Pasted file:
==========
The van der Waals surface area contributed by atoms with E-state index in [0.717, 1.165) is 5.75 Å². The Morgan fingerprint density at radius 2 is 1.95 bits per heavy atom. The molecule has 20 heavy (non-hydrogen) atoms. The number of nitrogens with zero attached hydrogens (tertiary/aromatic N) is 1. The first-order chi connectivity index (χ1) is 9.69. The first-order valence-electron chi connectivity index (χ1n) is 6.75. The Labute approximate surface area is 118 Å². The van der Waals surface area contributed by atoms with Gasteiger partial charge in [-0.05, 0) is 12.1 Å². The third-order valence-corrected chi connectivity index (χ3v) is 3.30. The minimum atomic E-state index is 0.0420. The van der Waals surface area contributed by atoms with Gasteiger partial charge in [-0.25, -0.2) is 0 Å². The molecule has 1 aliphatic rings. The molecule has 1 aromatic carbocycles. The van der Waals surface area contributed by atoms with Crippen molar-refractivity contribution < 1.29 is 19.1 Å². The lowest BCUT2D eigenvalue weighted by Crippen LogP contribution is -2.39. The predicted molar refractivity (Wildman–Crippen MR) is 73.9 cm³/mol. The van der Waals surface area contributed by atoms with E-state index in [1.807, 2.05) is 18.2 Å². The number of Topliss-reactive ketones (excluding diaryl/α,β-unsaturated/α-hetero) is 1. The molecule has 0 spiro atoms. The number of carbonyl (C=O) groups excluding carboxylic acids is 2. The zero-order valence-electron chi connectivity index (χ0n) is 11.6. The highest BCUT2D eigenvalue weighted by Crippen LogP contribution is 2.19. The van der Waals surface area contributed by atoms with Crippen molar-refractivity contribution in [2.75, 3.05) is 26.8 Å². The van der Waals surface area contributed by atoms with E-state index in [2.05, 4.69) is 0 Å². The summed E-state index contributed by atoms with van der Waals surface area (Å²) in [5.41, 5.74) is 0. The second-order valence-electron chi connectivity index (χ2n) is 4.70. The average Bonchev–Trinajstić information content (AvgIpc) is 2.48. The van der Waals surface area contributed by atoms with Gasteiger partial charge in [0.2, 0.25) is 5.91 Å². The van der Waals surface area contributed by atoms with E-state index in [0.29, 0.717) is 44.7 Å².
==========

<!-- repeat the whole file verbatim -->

The van der Waals surface area contributed by atoms with E-state index in [0.717, 1.165) is 5.75 Å². The Morgan fingerprint density at radius 2 is 1.95 bits per heavy atom. The molecule has 20 heavy (non-hydrogen) atoms. The number of nitrogens with zero attached hydrogens (tertiary/aromatic N) is 1. The first-order chi connectivity index (χ1) is 9.69. The first-order valence-electron chi connectivity index (χ1n) is 6.75. The Labute approximate surface area is 118 Å². The van der Waals surface area contributed by atoms with Gasteiger partial charge in [-0.05, 0) is 12.1 Å². The third-order valence-corrected chi connectivity index (χ3v) is 3.30. The minimum atomic E-state index is 0.0420. The van der Waals surface area contributed by atoms with Gasteiger partial charge in [-0.25, -0.2) is 0 Å². The molecule has 1 aliphatic rings. The molecule has 1 aromatic carbocycles. The van der Waals surface area contributed by atoms with Crippen molar-refractivity contribution < 1.29 is 19.1 Å². The lowest BCUT2D eigenvalue weighted by Crippen LogP contribution is -2.39. The predicted molar refractivity (Wildman–Crippen MR) is 73.9 cm³/mol. The van der Waals surface area contributed by atoms with E-state index in [1.807, 2.05) is 18.2 Å². The number of Topliss-reactive ketones (excluding diaryl/α,β-unsaturated/α-hetero) is 1. The molecule has 0 spiro atoms. The number of carbonyl (C=O) groups excluding carboxylic acids is 2. The zero-order valence-electron chi connectivity index (χ0n) is 11.6. The highest BCUT2D eigenvalue weighted by Crippen LogP contribution is 2.19. The van der Waals surface area contributed by atoms with Crippen molar-refractivity contribution in [2.75, 3.05) is 26.8 Å². The van der Waals surface area contributed by atoms with E-state index in [2.05, 4.69) is 0 Å². The summed E-state index contributed by atoms with van der Waals surface area (Å²) in [5.41, 5.74) is 0. The second-order valence-electron chi connectivity index (χ2n) is 4.70. The average Bonchev–Trinajstić information content (AvgIpc) is 2.48. The van der Waals surface area contributed by atoms with Gasteiger partial charge in [0.2, 0.25) is 5.91 Å². The van der Waals surface area contributed by atoms with E-state index in [0.29, 0.717) is 44.7 Å².